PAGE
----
Forest Service expects to see more people in Flat Tops, other trails, after North Routt fire closures |

Forest Service expects to see more people in Flat Tops, other trails, after North Routt fire closures

View from Mandall Pass in the Flat Tops Wilderness Area. (Photo by Shelby Reardon)

YAMPA — With closures of popular trails in North Routt County due to the ongoing Morgan Creek Fire, the U.S. Forest Service said Friday it expects to see crowds flock to other area trails.

The U.S. Forest Service closed several popular trails along Seedhouse Road just north of Clark in Routt County in the Zirkel Wilderness, including Gilpin Lake, the Zirkel Circle, Gold Creek Lake, Three Islands Lake, Mica Lake, Mount Zirkel Summit, a section of the Continental Divide Trail and more.

“I imagine there’s going to be a pretty big increase in use,” said John Anarella, recreation program manager for the Forest Service Yampa Ranger District.

Anarella encouraged people using the Flat Tops to be very conscious of protecting the trails, particularly the Devils Causeway Trail, which Anarella said is the most popular in the Flat Tops and has suffered from overuse through the years.

“The trails are in good shape, but you do have impacts of going to the wilderness and being with hundreds of other people,” Anarella said. “That is a high-use area.”

In order to protect against trail decay, Anarella encouraged hikers to wear proper footwear, stay off trails if they are muddy, leave rocks in place and stay on the trail. These measures can help protect trails and ensure they’re still usable each year.

“If you see a trailhead that’s packed, consider taking a different one,” Anarella said.

Forest Service spokesperson Aaron Voos said while the Forest Service does not have quanitifiable data, they are confident anecdotally that trail usage in other areas increases when certain trails close, which Voos said is an unfortunate reality of the uptick in wildfires across the West in recent years.

“Hopefully the public is aware that there are fire closures in place and also aware that there are many other options,” Voos said.

Routt County residents and visitors are likely also familiar with seasonal trail closures due to wildlife migration, which Voos said should make the transition from wildfire closures easier to work around.

“Any short-term closures we put in place are typically for public safety,” Voos said.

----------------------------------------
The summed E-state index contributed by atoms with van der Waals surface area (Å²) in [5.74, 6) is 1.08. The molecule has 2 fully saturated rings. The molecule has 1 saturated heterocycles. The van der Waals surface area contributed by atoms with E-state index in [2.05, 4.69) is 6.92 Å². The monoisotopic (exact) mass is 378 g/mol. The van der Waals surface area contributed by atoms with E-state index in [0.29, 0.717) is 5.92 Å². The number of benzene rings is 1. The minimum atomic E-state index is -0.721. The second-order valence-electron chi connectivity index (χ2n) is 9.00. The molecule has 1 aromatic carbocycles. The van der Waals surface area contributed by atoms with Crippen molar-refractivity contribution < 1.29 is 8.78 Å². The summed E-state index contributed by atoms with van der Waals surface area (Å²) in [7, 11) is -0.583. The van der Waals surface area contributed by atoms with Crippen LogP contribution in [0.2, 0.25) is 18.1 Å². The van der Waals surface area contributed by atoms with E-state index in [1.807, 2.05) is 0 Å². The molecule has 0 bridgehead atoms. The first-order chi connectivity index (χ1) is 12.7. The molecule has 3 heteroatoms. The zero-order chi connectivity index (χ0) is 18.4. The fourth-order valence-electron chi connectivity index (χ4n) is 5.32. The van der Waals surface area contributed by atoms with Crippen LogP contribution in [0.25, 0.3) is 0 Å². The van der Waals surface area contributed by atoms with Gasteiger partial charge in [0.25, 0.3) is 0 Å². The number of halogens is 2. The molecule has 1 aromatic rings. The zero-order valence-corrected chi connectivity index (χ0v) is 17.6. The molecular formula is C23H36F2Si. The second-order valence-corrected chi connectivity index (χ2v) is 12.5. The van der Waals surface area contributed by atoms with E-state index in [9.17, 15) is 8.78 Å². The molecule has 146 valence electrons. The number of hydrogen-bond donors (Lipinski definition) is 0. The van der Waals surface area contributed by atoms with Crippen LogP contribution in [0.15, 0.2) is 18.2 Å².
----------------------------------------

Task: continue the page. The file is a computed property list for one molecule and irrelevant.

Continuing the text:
While closures may feel like an inconvenience, Voos said they are absolutely necessary, for the safety of firefighters and recreationalists. Much of the area burning underneath the Morgan Creek Fire is remote and difficult to access, and firefighters having to stop and assist recreationalists makes working on the fire even more difficult, Voos said.

Friends of Wilderness President Bob Korch said while some may see the trail closures as a disappointment, he encourages people to use the closures as an opportunity to discover new hiking trails or try a different recreational opportunity.

“Go in with the idea of being open minded to new opportunities, new trails and places that might become a new favorite trail,” Korch said. “Just because there’s a major closure doesn’t mean that we can’t hike at all or try other things.”

Jenny Carey, Steamboat parks, open space and trails supervisor, said while the city does not expect to see a dramatic increase in usage on city trails, as people recreating on Seedhouse trails are likely seeking a similar wilderness experience, city trails are still seeing more visitors each year as Steamboat gains popularity.

“We are seeing an increase in trail use for sure,” Carey said. “But I think if you find those times of day where there aren’t many people, you can sill get up on Emerald and not see many people.”

Carey and Voos both said remembering trail etiquette is vital to keeping trails healthy and safe, as well as not attracting wildlife to heavily populated areas, which can potentially be dangerous.

“As long as people are abiding by (Seven Principles of Leave No Trace) and leaving the forest in the same shape or better shape than it was previously, the forest is resilient to things like wildfires and public use,” Voos said.

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